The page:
Conduit in basement

Discussion in 'Home Theater Projects' started by John Swarce, Nov 18, 2003.

  1. John Swarce

    John Swarce Second Unit

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    Hi folks:

    A couple of questions about conduit....

    1) How wide of a PVC pipe do I need? 1", 1 1/2", 2"?
    2) How do I hang it from my joists in my basement?
    3) I have read that 90 degree bends are bad for snaking wires in the future. So how do I run conduit from a centrally located projector position to a front corner equipment room? Two 45 degree bends?
    4) How do I set up a "wire pull" for future wiring?
    5) I am setting up a 7.1 system. Do I run speaker wire through a conduit or just run it to my speaker locations?

    My basement is at the final framing phase and I am starting the electrical phase. Thanks in advance for any help you can give me! [​IMG]

    John
     
  2. Darren Hunt

    Darren Hunt Agent

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    Some people have used just a strong cord or rope strung through the pipe to pull the cables through. If you have twice the length of rope as the pipe, you can pull anything through both ways. A major issue with this is that once you start pulling cables through, they will spin and roll, ending up twisting along the rope. As you do more cables, it progressively becomes harder until it is almost impossible to use the rope. At this time, pull another rope through and cut the old one.

    In my room, I did not have any corners to deal with, so I set up a channel instead of a pipe. I used the base of a steel frame (U shape) and hung it from the ceiling. Above this, I placed a long curtain rod and strung my rope/string along the curtain rod. I can now pull cables back and forth down my channel without worrying about the cables twisting with the rope, since it is supported from above by the curtain rollers. Works well for me, but then, I don't have any corners to deal with.

    Darren
     
  3. Philip Hamm

    Philip Hamm Lead Actor

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    Don't bother running your speaker cable through the conduit. You should runt he speaker cable where you will want it and install wall plates for it. Your electrical contractor will have the correct type of speaker cable to meet local codes.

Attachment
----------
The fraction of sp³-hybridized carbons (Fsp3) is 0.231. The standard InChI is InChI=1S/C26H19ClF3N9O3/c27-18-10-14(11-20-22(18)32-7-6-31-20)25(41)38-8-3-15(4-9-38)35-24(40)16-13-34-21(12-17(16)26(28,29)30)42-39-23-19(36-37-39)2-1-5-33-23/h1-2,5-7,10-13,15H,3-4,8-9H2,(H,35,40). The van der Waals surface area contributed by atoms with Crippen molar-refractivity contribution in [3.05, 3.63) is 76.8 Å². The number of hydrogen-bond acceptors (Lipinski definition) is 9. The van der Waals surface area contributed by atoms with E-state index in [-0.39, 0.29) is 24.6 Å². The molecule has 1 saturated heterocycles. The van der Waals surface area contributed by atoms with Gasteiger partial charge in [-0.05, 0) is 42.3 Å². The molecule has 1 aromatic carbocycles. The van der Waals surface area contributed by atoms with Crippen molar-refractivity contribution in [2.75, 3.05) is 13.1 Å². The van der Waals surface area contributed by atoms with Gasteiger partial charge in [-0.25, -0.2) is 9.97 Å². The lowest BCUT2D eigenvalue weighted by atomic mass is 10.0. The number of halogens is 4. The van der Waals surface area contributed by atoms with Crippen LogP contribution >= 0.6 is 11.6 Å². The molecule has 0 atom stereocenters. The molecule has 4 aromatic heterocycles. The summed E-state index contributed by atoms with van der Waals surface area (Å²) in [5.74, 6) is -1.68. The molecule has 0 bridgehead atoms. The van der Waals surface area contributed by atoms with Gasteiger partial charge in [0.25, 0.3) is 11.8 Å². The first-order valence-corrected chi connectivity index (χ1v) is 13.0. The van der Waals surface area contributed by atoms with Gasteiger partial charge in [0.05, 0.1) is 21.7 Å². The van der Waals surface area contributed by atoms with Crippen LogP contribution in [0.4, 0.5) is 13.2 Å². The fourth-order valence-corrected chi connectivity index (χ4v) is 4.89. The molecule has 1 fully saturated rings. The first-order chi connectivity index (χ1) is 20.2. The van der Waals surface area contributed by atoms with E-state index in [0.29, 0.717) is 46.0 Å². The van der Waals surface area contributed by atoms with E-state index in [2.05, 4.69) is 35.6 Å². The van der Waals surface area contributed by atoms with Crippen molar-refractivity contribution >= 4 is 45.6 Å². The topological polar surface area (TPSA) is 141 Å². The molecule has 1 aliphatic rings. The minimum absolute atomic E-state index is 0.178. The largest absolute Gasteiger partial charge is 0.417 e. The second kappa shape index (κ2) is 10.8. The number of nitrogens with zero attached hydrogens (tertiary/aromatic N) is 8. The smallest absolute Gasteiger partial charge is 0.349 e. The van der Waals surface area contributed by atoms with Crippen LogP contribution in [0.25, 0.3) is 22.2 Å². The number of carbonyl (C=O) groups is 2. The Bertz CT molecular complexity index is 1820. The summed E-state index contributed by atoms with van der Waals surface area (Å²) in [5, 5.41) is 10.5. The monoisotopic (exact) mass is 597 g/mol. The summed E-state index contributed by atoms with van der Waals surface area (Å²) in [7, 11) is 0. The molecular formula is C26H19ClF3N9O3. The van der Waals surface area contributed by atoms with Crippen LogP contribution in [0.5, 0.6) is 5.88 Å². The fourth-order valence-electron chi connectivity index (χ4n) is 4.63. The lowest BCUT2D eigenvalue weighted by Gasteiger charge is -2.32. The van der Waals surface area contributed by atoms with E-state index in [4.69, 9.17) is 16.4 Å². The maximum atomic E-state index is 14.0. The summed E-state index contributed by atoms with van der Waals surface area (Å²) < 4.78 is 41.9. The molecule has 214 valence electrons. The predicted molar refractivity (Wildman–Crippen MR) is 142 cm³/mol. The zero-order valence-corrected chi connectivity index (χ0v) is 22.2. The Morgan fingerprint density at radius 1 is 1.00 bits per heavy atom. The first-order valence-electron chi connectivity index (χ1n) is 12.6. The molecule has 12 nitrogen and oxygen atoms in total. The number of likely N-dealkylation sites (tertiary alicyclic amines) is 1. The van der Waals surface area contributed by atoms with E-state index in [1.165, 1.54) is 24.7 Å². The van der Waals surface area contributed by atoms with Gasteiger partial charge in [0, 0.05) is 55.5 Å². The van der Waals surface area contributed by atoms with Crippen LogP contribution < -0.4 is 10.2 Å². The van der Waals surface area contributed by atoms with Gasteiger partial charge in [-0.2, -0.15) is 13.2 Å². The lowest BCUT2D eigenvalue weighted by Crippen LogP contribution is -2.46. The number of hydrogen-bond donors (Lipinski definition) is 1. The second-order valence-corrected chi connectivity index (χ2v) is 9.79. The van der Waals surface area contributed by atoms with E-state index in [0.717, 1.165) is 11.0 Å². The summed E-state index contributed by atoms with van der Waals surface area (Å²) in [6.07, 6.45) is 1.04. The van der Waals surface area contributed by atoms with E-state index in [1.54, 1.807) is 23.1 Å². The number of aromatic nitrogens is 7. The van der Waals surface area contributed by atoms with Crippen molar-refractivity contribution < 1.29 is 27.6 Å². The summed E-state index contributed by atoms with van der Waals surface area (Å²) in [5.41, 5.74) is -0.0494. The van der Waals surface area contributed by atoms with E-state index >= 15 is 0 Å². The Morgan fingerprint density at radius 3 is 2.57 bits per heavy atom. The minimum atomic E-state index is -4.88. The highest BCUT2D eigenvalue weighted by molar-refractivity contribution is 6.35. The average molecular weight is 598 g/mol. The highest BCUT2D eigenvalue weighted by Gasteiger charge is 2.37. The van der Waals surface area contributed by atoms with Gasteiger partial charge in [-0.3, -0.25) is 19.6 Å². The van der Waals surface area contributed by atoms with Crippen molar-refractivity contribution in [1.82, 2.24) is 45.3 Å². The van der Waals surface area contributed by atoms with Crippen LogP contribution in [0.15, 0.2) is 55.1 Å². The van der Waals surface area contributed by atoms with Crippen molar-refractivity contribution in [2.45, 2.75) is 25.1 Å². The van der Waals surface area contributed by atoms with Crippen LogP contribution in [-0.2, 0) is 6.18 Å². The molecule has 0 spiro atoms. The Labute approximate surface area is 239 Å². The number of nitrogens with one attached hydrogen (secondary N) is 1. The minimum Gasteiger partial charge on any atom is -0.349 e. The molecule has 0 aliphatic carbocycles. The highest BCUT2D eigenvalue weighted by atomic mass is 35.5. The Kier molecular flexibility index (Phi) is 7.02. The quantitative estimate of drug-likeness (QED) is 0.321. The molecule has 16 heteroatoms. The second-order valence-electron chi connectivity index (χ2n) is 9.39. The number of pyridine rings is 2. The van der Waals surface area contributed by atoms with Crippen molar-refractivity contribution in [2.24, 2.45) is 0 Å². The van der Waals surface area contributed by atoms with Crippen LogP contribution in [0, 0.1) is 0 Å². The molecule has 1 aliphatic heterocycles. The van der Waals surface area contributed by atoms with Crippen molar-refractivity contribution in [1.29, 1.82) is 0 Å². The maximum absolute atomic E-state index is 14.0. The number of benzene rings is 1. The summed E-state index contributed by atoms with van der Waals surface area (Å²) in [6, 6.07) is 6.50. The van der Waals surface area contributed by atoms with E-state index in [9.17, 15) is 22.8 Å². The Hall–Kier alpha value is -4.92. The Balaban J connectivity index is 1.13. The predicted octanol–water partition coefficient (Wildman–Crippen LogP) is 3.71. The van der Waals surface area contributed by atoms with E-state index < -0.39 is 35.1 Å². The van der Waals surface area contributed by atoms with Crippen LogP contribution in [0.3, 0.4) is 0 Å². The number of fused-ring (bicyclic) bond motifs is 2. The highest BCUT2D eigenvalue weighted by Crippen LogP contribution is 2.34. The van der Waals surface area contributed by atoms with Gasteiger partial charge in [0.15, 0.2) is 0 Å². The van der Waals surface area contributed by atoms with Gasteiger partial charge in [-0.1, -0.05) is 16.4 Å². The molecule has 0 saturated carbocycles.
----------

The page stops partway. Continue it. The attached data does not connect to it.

As for the conduit, run a 3" to be safe, and a string will be a good idea.
     
  4. Chris Hovanic

    Chris Hovanic Supporting Actor

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    1) How wide of a PVC pipe do I need? 1", 1 1/2", 2"?

    I used 1-1/2" and pulled the following through it: Component Video (3 RG6), 2 RG6 runs for S-Video, 2 RG6 runs for L/R Stereo, Phone cord, Cat5 run, Center Speaker Wire, and a spare string for future pulls. go 1/2" larger than what you think you will need... I wish I did. Here are some pics.

    2) How do I hang it from my joists in my basement?

    Go to Home Depot and check out their Electrical Section. You will want to use electrical conduit. They have straps to hang the conduit.

    3) I have read that 90 degree bends are bad for snaking wires in the future. So how do I run conduit from a centrally located projector position to a front corner equipment room? Two 45 degree bends?

    Again visit Home Depot's Electrical Section. They have 90 degree soft bends that will get the job done.

    4) How do I set up a "wire pull" for future wiring?

    String/Rope. use a shop vac and rag to suck the string through for the first time.

    5) I am setting up a 7.1 system. Do I run speaker wire through a conduit or just run it to my speaker locations?

    I would just use in-wall rated speaker wire and forget about the conduit. Just make sure you pull the gauge speaker wire you want the first time.

    Hope that helps!
     
  5. Neil Joseph

    Neil Joseph Lead Actor

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    Neil Joseph
    I used 1.5" conduit but I had to use a 90 degree elbow because the ceiling is 12' high. So I run 12' from the rack to the ceiling, through the 90 degree elbow, and then another 12' over to the projector. If in doubt, use 2" conduit. I currently have two component runs, an s-video and a composite run in the conduit. All of my speaker cables were run independently using the rated in-wall stuff.